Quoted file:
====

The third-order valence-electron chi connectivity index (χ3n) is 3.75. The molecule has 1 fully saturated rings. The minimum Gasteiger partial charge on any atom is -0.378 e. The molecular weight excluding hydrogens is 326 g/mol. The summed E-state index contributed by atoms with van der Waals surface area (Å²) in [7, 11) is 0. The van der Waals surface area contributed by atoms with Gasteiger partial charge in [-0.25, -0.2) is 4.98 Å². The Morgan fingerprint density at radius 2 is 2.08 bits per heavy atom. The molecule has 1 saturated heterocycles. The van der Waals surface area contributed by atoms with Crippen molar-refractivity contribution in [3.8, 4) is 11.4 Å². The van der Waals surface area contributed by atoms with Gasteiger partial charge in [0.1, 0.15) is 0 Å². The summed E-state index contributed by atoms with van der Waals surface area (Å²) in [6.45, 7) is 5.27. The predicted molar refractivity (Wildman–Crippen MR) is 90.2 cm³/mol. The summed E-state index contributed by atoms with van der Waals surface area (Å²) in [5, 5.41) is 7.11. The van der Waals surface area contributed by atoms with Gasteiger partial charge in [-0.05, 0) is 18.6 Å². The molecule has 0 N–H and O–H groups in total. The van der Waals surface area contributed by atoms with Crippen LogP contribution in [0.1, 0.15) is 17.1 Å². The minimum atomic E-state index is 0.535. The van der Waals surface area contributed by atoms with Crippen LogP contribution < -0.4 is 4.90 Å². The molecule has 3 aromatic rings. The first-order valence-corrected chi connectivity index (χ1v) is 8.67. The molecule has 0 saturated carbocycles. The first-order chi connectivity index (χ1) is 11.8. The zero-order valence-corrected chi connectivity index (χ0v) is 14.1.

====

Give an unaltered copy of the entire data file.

The third-order valence-electron chi connectivity index (χ3n) is 3.75. The molecule has 1 fully saturated rings. The minimum Gasteiger partial charge on any atom is -0.378 e. The molecular weight excluding hydrogens is 326 g/mol. The summed E-state index contributed by atoms with van der Waals surface area (Å²) in [7, 11) is 0. The van der Waals surface area contributed by atoms with Gasteiger partial charge in [-0.25, -0.2) is 4.98 Å². The Morgan fingerprint density at radius 2 is 2.08 bits per heavy atom. The molecule has 1 saturated heterocycles. The van der Waals surface area contributed by atoms with Crippen molar-refractivity contribution in [3.8, 4) is 11.4 Å². The van der Waals surface area contributed by atoms with Gasteiger partial charge in [0.1, 0.15) is 0 Å². The summed E-state index contributed by atoms with van der Waals surface area (Å²) in [6.45, 7) is 5.27. The predicted molar refractivity (Wildman–Crippen MR) is 90.2 cm³/mol. The summed E-state index contributed by atoms with van der Waals surface area (Å²) in [5, 5.41) is 7.11. The van der Waals surface area contributed by atoms with Gasteiger partial charge in [-0.05, 0) is 18.6 Å². The molecule has 0 N–H and O–H groups in total. The van der Waals surface area contributed by atoms with Crippen LogP contribution in [0.1, 0.15) is 17.1 Å². The minimum atomic E-state index is 0.535. The van der Waals surface area contributed by atoms with Crippen LogP contribution < -0.4 is 4.90 Å². The molecule has 3 aromatic rings. The first-order valence-corrected chi connectivity index (χ1v) is 8.67. The molecule has 0 saturated carbocycles. The first-order chi connectivity index (χ1) is 11.8. The zero-order valence-corrected chi connectivity index (χ0v) is 14.1.